ARLINGTON, Va. — Improvements to the veteran’s health care system aren’t always making it from policy writers’ pens to the clinics and hospitals where they’re needed, Defense Secretary Robert Gates said Monday.

“My impression is, it’s still uneven, in terms of implementation at the local level,” Gates told Pentagon reporters after a lunch meeting with Secretary of Veterans Affairs James Peake and other military health care officials.

Gates said the Pentagon and the VA are working to adopt 400 recommendations collected from numerous task forces and study groups that will streamline and simplify the veteran’s health care system.

But “it’s one thing to get the procedures and the policies fixed here in Washington,” Gates said. “It’s another thing to get it implemented right down to the local level, so that the individual soldier, sailor, airman or Marine is seeing the impact of this on the ground.”

Todd Bowers, director of government affairs for Iraq and Afghanistan Veterans of America, a group which champions better health-care coordination between the Pentagon and the VA, agrees with Gates.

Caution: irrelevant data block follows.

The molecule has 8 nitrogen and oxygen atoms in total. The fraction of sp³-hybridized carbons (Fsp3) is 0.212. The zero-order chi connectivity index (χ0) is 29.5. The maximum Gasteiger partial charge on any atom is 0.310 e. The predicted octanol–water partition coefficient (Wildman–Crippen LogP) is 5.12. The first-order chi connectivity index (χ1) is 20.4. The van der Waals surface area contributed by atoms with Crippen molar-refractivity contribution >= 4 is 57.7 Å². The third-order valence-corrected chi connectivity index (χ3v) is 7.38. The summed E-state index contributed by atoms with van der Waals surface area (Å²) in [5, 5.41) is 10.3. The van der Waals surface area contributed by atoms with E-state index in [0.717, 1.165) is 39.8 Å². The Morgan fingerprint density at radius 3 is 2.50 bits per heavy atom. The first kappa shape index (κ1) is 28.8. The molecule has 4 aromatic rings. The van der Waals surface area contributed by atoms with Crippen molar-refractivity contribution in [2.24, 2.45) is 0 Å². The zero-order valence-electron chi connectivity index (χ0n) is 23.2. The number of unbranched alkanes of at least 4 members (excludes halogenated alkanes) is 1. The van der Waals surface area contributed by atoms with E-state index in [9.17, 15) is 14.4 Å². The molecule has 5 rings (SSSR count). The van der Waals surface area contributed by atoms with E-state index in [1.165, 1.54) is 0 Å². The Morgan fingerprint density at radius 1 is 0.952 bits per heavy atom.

“It’s extremely uneven,” Bowers said Monday from IAVA’s New York headquarters.

Bowers said he is in contact with IAVA members across the country in the VA system, and that he is “very excited to hear from our membership that improvements are starting to appear on the local level.”

At the same time, he said, “there is still a tremendous amount of work to be done.”

“We still hear that certain veterans centers have a tremendous amount of staff shortages,” Bowers said, and “there are still pretty hefty waiting times in some veteran’s centers.”

Reducing delays in access to care is a major focus for the VA, Peake said.

“We have worked really hard to get down the waiting list,” he said.

The list “is down to 45,000 people [who must wait for care] for more than 30 days,” Peake said, and “will be down to essentially nothing,” although he did not say when that goal would be achieved.

“I doubt that,” Bowers said.

“A lot of folks are pouring into the system now, and we’re going to continue to see backlogs for quite some time,” he said.

Bowers also challenged Peake’s claim that for VA patients with mental health needs, “you’re going to be seen within 24 hours, and have an evaluation within 14 days, if that is required.”

“I don’t know if he’s using an average, or what,” Bowers said, “but I know plenty of folks who have used the mental health system [recently] and had to wait months to have an evaluation — not less than two weeks.”

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